Ashtanga

Time Table

The Ashtanga practice method is characterized by its dynamic style that allows the creation of internal heat, sweating and cleansing of toxins. Ashtanga is built on a series of fixed position based on ancient yoga tradition revived by Sri Patthabi Jois. The Key elements in the Ashtanga practice are breathing, coordination between breath and movement, concentration and routing of energy in the body. All these create a better blood flow, a lighter and stronger body and a peaceful mind.

In the Ashtanga discipline there are six series of postures. The first two are the main series through which you can evolve, work and grow your practice. The Ashtanga primary series, called Yoga Chikitsa, is intended to heal, strengthen and cleanse the body. This is the main series through which one can grow for many years and explore with it physical and mental processes in a deep level. The second series of Ashtanga , called Nadi Shodhana , aims to enable better energy routing in energy channels and is based more on backbends. The 3-6 series are the most advanced series and are based on acrobatic asana that require a high degree of openness and strength.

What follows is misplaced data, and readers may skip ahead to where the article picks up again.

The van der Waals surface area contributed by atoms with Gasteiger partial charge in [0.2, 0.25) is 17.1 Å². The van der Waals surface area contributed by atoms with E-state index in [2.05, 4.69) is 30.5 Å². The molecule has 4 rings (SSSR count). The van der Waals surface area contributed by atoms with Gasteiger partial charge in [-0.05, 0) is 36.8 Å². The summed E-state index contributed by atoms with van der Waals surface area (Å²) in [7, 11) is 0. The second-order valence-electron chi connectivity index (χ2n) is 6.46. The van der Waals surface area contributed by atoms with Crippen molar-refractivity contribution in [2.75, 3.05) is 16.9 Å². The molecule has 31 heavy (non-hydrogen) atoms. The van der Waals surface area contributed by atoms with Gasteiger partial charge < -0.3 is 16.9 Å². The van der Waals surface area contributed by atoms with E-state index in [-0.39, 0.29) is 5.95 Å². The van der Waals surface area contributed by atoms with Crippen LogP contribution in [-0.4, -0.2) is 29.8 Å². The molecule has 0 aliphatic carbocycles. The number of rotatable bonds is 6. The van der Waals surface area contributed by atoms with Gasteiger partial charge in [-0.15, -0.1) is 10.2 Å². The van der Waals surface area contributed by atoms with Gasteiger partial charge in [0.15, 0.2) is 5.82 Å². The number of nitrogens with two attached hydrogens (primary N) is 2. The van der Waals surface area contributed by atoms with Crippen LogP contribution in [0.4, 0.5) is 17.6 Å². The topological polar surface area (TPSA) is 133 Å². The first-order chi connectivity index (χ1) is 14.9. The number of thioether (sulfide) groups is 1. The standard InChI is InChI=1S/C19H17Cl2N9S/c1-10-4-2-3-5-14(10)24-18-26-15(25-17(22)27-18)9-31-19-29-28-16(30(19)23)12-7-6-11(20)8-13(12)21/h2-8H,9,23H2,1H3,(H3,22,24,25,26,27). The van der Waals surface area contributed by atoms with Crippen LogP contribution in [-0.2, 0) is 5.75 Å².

Ashtanga Yoga is traditionally taught in two ways, Self Practice – Mysore style and guided class. The traditional guided lesson as taught by Patthabi Jois were taught by counting breaths in Sanskrit only and are intended primarily for practitioners of self practice. In our Ashtanga guided classes here at Yoga Levontin, we offer additional highlights to allow deeper understanding of various asanas and specific elements within the practice.

The word Ashtanga means – eight limbs , which represent the eight steps in which we learn to quiet the mind, through the strengthening and cleansing of the physiological and energetic body and reaching enlightenment. The eight steps are morality, self-reference, physical training – poses, breathing training, routing senses, concentration, meditation and freedom.